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If only children could be folded away like ventriloquists' dummies, stuck in a suitcase while you were busy doing other things. If only they could be carried to work with you, and spoke only on command.

Alas, children will insist on being ambulatory and vocal. They demand moving about and stimulation and food and all kinds of other wearisome things, at least until they become teenagers and cease motion altogether. (The food requests keep coming, though.) When they're little, they must be parked in a place where they can hit their friends over the heads with Thomas the Tank Engine while their parents are at work, merely dreaming about hitting colleagues over the head with Thomas the Tank Engine.

Once again, we find ourselves staring at the intractable problem called "the national daycare debate." For 30 years, this has been the magical unicorn of Canadian public policy, sometimes glimpsed at a distance in the forest but never actually captured. Occasionally, a brave politician tries to lasso the unicorn, but, faced with the scorn of the electorate and political rivals, slinks away in despair.

Enter the New Democratic Party, with its bold if optimistic pledge to bring in a national child-care plan, in tandem with the provinces, at $15 a day. Meanwhile, the Conservatives argue that their $100-a-month child-care payment, teamed with a possible income-splitting tax allowance, is the best, most flexible option.

Because we are a year away from a federal election, these positions are, perhaps inevitably, framed as ideology rather than in terms of what's best for families. In this light, the Conservatives want the li'l woman to stay home looking after the kids, and the NDP plan is child care as Soviet collective – Thomas Mulcair wants to "raise your kids for you," the Conservatives warned. (By the way? Excellent idea. Take my kids, Tom. They think Mountain Dew is a food group and they'll watch 25 episodes of Doctor Who in a row. Please have them back by 2020.)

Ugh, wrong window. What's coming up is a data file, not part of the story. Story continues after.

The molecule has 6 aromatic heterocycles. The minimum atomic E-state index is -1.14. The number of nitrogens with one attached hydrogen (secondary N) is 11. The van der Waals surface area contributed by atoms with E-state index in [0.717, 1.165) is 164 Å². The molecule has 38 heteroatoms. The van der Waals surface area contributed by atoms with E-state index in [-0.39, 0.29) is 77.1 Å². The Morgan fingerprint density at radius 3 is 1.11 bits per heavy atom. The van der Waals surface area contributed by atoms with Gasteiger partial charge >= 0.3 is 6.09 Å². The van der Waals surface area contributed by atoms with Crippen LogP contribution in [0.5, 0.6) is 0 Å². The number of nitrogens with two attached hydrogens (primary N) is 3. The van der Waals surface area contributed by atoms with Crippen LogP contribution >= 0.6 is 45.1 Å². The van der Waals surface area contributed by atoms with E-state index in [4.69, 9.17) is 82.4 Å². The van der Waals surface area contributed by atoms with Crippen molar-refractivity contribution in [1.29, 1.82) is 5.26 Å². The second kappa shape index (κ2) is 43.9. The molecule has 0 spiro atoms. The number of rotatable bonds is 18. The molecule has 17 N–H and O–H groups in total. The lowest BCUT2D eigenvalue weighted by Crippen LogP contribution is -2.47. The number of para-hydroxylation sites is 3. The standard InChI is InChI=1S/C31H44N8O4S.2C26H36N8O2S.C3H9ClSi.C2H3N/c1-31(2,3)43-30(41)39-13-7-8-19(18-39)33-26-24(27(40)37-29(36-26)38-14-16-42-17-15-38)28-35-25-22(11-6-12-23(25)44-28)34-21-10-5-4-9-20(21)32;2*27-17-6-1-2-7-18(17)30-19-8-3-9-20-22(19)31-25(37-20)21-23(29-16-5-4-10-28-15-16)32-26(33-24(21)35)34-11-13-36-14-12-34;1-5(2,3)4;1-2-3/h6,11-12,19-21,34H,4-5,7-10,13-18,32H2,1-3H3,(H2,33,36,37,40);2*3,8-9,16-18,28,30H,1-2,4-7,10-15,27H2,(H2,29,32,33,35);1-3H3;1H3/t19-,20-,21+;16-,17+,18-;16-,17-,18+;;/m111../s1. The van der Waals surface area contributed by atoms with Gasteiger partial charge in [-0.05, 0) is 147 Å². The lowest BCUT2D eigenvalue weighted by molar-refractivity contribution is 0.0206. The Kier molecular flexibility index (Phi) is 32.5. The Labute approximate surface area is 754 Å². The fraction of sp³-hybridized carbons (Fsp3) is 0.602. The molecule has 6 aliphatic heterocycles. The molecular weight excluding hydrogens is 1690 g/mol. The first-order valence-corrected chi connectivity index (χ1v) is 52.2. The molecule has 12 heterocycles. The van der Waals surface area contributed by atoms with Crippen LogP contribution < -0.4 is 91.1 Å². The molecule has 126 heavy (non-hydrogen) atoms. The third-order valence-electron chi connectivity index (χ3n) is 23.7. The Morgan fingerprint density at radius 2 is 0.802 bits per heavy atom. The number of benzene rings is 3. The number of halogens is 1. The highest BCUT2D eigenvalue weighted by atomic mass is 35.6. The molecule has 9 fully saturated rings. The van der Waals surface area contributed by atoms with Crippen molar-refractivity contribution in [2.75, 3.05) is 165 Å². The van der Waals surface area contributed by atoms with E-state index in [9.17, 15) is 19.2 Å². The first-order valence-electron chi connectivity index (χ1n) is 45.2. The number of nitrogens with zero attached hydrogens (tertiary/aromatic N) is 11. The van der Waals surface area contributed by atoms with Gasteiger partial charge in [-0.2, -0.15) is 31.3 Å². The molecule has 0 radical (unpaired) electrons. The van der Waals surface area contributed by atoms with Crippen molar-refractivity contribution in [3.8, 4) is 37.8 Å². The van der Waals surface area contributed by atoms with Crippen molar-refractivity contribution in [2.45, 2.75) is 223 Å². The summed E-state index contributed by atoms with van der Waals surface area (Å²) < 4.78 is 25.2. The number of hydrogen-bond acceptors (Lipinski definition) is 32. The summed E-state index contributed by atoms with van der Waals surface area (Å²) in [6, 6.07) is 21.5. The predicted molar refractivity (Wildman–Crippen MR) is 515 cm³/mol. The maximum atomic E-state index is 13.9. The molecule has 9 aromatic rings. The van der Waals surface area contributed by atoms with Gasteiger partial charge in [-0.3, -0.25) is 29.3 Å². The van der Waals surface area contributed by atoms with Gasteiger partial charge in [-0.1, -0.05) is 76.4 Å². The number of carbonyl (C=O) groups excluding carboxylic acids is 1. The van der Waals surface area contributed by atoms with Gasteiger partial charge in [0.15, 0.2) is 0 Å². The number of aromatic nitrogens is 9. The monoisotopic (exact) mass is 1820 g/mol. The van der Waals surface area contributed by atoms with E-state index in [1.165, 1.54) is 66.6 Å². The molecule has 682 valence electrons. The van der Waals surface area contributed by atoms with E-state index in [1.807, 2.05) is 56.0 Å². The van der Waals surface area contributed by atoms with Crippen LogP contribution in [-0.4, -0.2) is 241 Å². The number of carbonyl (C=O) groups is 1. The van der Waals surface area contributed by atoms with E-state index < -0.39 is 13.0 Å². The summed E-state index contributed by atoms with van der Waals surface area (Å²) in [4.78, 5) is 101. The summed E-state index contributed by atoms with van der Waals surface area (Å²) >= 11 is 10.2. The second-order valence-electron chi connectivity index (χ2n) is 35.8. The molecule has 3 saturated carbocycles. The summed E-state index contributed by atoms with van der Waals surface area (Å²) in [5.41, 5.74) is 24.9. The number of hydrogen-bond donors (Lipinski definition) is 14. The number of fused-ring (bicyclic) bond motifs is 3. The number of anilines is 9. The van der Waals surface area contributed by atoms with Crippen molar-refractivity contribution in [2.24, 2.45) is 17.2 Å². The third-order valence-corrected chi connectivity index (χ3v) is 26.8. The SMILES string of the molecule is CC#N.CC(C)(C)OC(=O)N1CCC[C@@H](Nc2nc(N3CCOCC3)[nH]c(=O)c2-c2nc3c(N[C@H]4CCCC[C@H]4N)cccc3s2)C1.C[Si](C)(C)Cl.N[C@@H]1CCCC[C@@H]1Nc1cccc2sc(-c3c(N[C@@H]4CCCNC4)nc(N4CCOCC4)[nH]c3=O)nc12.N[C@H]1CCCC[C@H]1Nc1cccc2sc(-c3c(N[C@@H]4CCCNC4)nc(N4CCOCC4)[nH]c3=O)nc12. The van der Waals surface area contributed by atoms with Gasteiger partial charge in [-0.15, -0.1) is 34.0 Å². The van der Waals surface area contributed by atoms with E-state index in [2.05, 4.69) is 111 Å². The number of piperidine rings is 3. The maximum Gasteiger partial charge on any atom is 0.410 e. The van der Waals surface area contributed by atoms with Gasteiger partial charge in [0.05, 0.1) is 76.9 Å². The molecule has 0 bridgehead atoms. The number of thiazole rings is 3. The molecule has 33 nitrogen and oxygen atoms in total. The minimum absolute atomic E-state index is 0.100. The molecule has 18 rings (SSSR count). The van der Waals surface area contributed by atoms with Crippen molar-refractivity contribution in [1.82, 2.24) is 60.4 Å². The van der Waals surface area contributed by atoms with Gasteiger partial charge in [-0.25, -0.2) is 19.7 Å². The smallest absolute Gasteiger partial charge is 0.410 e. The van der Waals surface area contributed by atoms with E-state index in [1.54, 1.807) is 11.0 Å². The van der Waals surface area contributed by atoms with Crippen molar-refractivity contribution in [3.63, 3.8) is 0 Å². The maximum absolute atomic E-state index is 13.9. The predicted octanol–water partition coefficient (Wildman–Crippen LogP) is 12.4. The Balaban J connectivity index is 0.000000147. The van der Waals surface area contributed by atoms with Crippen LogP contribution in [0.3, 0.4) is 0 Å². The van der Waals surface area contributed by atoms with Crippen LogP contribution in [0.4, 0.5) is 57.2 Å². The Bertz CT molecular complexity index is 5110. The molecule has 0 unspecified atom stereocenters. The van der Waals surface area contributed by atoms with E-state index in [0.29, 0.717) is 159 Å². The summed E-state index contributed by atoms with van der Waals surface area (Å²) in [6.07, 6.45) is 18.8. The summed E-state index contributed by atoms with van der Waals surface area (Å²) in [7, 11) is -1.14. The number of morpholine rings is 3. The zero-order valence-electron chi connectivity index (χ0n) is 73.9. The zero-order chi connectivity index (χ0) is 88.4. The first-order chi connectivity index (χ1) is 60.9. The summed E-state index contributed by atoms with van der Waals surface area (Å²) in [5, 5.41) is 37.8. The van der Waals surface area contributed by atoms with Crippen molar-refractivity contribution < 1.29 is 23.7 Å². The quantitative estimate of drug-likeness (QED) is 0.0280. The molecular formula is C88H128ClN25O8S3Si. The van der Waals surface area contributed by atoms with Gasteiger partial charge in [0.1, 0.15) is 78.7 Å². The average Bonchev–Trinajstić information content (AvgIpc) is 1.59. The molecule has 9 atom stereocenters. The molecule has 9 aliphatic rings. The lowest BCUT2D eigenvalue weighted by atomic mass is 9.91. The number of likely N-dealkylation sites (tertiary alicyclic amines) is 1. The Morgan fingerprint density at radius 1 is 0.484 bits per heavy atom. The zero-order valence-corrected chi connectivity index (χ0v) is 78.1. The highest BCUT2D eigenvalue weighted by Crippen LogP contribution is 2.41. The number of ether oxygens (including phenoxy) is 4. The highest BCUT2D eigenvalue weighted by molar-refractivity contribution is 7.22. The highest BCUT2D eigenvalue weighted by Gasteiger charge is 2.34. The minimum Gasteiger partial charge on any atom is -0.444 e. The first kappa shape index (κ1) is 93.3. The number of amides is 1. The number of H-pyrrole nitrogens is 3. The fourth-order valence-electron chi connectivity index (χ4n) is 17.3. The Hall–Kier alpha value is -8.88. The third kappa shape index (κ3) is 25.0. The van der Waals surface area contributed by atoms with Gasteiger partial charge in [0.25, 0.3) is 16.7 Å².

Looking at the daycare debate solely through a political lens is hugely dispiriting, especially as the problem is enormous and getting worse, as my colleague Erin Anderssen outlined in a fine Globe series last year. There are waiting lists for child care across the country, and costs if you do get in are among the highest in the developed world: $925 a month in Ontario, $1,200 in Vancouver, but just $140 in subsidized Quebec.

If you want to know about the outcome of such disarray, read Careless About Child Care, the Ontario ombudsman's report into the province's unlicensed daycares, which came out this week. "As waiting lists and the costs associated with licensed child care have grown, many Ontarians have turned to cheaper, more readily available informal options, often unaware of the rules and of the risks," it notes.

The report was sparked by the deaths of four children in unregulated care in a recent seven-month period, and it uncovered a horrifying list of overlooked warning signs and loopholes in provincial legislation that led to shoddy and dangerous conditions. (There is new legislation in the works to overhaul the province's early childhood care.)

It's not an electoral issue – or at least it's not just an electoral issue – because political cycles are short by nature, and focused on the bottom line, whereas this is a problem that will affect the whole shape of the country for decades to come. Do we actually want young people to keep procreating? (Laugh if you will, but economic constraints are one of the main reasons people have fewer children, or none at all.)

If both parents work, do we want a safe place to put children during the day – a place where they might actually be in the care of well-trained, happy professionals? Do we want kids to have a running start – all kids, not just the ones who won the birth lottery? Do we want women to feel they can afford to work outside the home, if they choose? Are we willing to invest in these things – not for our own children, because it's too late, but for theirs?

It would cost a lot, and it would take a long time. The NDP plan wouldn't even kick in for another four years, and even then, it would only provide about 370,000 spots. Within eight years, for $5-billion, the target is a million spots. (We would have to spend $16-billion a year to catch up to those child-loving Swedes and their Nordic dream of daycare.) The NDP would retain the Conservatives' child-care payment, under the principle known as "a spoonful of sugar might not actually feed you, but it helps the medicine go down."

It's going to be a tough sell, which is probably why the unicorn has remained free all these years, kicking up its heels. Framed solely as an election issue, it's only a winner for the segment of the population that currently has drooling small people clamped to its sides. But the droolers have a way of growing up, being useful to society and becoming voters themselves. Look at it that way, and it's a winner.